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What to Drink with Dessert

Martha Stewart Living, February 2007

When a meal finishes on a sweet note, what you choose to drink should ideally keep step. Every sip that you take should complement and balance rich desserts and light ones alike. Giving the last course its own bottle or half bottle of wine can make even a simple plate of cookies, such as meringues, or bakery-bought brownies seem lavish.

Among the wines that match up well with dessert are myriad personalities, allowing you to choose one to suit the mood of the occasion and the flavors on the plate. Moscatos are light, jazzy, and almost as casual as a soft drink; smooth, nectarlike French Sauternes can spread warm sense of well-being; and a deep, butterscotch-scented fortified Spanish sherry can end a dinner on the perfect note of contemplation.

Almost without exception, wines best suited for dessert are those that retain much of the grape's natural sweetness. Winemakers may accomplish this by a variety of methods, the most common and compelling to let the grapes remain on the vine more time than usual (not so long that they become raisins, but longer than grapes harvested for drier wines). Nearly every wine region in the world produces a version of late-harvest wine, and most of these are made from white grapes. As moisture in the fruit evaporates, the juice concentrates, becoming sweeter, influenced by exposure the sun and, on occasion, by the beneficial botrytis cinerea fungus. The resulting flavors include some of brightest and most exuberant you'll find in wines, evoking fruits such peach, orange, and lychee, flowers such as jasmine, and honey.

Many late-harvest wines are labeled as such and enjoyed as they are, but other wines are fortified to attain their sweetness. To create a fortified wine, the winemaker adds small doses of liquor (typically grape brandy) during fermentation, thereby disabling the yeasts and preventing them from converting all of the sugars in the wine to alcohol. Spain's sherry and Portugal's Madeira and port are three popular examples. Fortified wines often are aged in wooden casks for several years and blended to bring out amber tones of dried fruit, caramel, and roasted nuts. The best of these also have a balancing wisp of tartness. Their intensity and slightly higher alcoholic strength (from 13 percent to 20 percent, as opposed to about 13 percent) make them ideal for pairing with rich and dense puddings, pastries, and cheeses. (Long before dessert, some fortified wines-drier sherries, for instance-might be served as superb partners for savories such as shellfish bisque.)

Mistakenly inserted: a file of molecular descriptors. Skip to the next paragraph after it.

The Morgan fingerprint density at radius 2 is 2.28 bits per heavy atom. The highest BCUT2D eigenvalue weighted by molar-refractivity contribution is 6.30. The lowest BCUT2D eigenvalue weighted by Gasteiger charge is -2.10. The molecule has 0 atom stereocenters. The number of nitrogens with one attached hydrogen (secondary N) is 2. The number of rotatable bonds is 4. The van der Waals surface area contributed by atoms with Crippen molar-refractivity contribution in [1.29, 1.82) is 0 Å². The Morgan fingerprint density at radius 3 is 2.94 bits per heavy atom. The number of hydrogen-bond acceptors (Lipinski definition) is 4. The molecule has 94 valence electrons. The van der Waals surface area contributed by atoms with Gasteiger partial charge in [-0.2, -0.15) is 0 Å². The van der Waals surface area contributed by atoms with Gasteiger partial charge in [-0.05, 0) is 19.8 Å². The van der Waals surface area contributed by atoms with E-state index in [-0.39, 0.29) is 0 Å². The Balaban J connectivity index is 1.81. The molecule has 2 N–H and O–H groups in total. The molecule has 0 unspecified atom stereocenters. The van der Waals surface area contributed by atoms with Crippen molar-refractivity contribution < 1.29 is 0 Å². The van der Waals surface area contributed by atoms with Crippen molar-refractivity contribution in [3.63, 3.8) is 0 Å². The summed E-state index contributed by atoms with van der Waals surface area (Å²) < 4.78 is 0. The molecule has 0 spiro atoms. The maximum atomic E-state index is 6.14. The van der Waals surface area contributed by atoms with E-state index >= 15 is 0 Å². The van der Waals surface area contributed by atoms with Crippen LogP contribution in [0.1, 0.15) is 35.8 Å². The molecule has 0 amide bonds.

Unfortified late-harvest wines, such as one made from Sauvignon Blanc grapes left to ripen on the vine, with their fruitier and more floral profile, work beautifully with almost all types of treats, from a bowl of fresh berries to a piece of deep, dark chocolate.

Modest portions of sweet wines are sufficient; many are sold in half bottles. When serving, offer just a few tablespoons of fortified wine and a bit more than that of sweet, nonsparkling dessert wines. Both sorts should be slightly cooler than room temperature and served in very small, stemmed wine or cordial glasses (a set makes a fantastic house present packaged together with a fine half bottle). Bubblies, such as Moscato d'Asti, tend to be lower in alcohol and should be served in flutes or white-wine glasses.

The ravishing intensity of a dessert wine's flavor and perfume allows a little to go a long way. Opened sweet wines, when refrigerated, keep a few days longer than dry wines, so don't hesitate to open a second bottle if your choice proves popular with your guests.

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